From Sacred Hearts to Seeds of Snow
by Betsy DiJulio
Portfolio Weekly 03/18/08

It is not difficult to understand how New Jersey-based Cuban immigrant, Jesus Rivera, arrived at the personal symbol of a skeletal house on wheels. A portable home is likely all too familiar in the immigrant experience. But it is difficult to understand how he could incorporate that form again and again in the creation of layered and scratched paintings of immense power, beauty and diversity, each one seemingly bound by irregularly spaced bands reminiscent of shipping straps.

In Embrace, after which the show is named, the skeletal dwelling is formed from a flowering vine. Inside, emerging from the top of a Sacred Heart (representative, in Roman Catholicism, of devotion to Jesus’ physical heart) is an embracing couple. From the bottom, roots grow into the ground. A young boy, peering into the house from the darkened street, pulls a toy replica of the house, which has turned upside down. It is a painting with a ray of hope, of light emerging from the dark, of the possibility of finding or creating family, real or metaphorical, and of putting down roots.

The flaming, bleeding and divine-light emitting Sacred Heart in Christian art is often surrounded by a crown of thorns. In The Conscience and Reason, a thorny vine forms the skeletal house against a backdrop of white, pink and blue floral wallpaper. Within the house, the flaming heart emits smoke that is expelled through the home’s chimney. Repeated eyes peer out from inside the heart, which appears tightly bound. Though the wallpaper forms the background of the entire painting, outside the parameters of the structure it has been stained a dark and brooding blue in the top portion and an antique brown in the lower. While the divine light appears to warm the home, this piece (as compared to Embrace) seems more guarded, more distrustful and perhaps more pessimistic in regard to what lies on the outside.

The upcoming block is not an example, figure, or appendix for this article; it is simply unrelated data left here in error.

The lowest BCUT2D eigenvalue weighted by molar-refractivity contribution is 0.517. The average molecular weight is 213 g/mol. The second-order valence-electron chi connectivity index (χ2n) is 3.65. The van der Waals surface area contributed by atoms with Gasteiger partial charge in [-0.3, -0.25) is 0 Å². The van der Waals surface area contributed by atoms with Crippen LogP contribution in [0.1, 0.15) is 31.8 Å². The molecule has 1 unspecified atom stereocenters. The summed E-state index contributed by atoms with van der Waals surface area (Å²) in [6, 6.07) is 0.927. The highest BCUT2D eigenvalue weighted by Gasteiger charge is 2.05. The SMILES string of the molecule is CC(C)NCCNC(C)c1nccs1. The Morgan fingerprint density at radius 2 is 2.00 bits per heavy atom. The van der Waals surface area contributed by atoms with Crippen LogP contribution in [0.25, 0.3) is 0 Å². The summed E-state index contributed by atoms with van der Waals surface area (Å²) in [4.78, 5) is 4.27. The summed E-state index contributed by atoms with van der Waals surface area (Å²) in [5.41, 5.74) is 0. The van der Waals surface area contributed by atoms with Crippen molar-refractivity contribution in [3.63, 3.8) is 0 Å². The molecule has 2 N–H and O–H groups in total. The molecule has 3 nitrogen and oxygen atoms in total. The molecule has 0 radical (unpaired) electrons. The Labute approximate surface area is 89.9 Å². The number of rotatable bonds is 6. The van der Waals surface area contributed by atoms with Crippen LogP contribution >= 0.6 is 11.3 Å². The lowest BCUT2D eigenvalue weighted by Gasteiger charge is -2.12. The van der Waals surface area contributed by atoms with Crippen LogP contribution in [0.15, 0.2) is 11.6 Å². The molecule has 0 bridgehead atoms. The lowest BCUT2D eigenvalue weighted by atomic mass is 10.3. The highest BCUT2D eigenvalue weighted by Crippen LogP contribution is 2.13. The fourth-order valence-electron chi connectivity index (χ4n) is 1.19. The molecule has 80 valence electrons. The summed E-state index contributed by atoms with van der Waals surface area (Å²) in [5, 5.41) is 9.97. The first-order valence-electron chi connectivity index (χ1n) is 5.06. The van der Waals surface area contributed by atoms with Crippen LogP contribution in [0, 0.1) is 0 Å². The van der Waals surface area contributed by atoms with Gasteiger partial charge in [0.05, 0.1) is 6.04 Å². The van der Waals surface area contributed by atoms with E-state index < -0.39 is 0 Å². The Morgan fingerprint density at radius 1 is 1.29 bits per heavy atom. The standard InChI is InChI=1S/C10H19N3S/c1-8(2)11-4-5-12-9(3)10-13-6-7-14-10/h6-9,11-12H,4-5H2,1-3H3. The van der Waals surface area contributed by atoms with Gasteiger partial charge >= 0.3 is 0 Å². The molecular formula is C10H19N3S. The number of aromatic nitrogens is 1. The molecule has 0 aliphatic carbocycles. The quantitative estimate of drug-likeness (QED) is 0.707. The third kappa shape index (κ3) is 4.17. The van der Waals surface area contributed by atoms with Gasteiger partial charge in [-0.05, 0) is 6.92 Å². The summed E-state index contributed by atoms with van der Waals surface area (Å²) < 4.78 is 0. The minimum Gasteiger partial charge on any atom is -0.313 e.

Along with Rivera in this group show of Cuban émigrés, Norfolk-based painter Elena Garcia Wagner also appears to use light symbolically. Hers is an acid-colored glow in paintings like The Same Blood, which depicts an embracing couple melding into each other, or With His Own Eyes, a portrait. In the latter, light is emitted from the figure’s eye and hands. The symbols hovering above his hands—while an interesting concept—appear visually disjointed. Wagner demonstrates her range by also including an untitled black and white abstract expressionistic painting. Full of emotion in response to her mother’s death, this vertical diptych depicts a mother and child above and a mother, father and child below.

Agustin Rolando Rojas, a master printmaker and Norfolk resident, chose the occasion to show his drawings for the first time. His embracing and dancing couples are energetically drawn with expressive marks and swathes of bold color and black. In some of the compositions, robust and disjointed, the artist shifts his attention to hands and arms. After all, what is an embrace without those?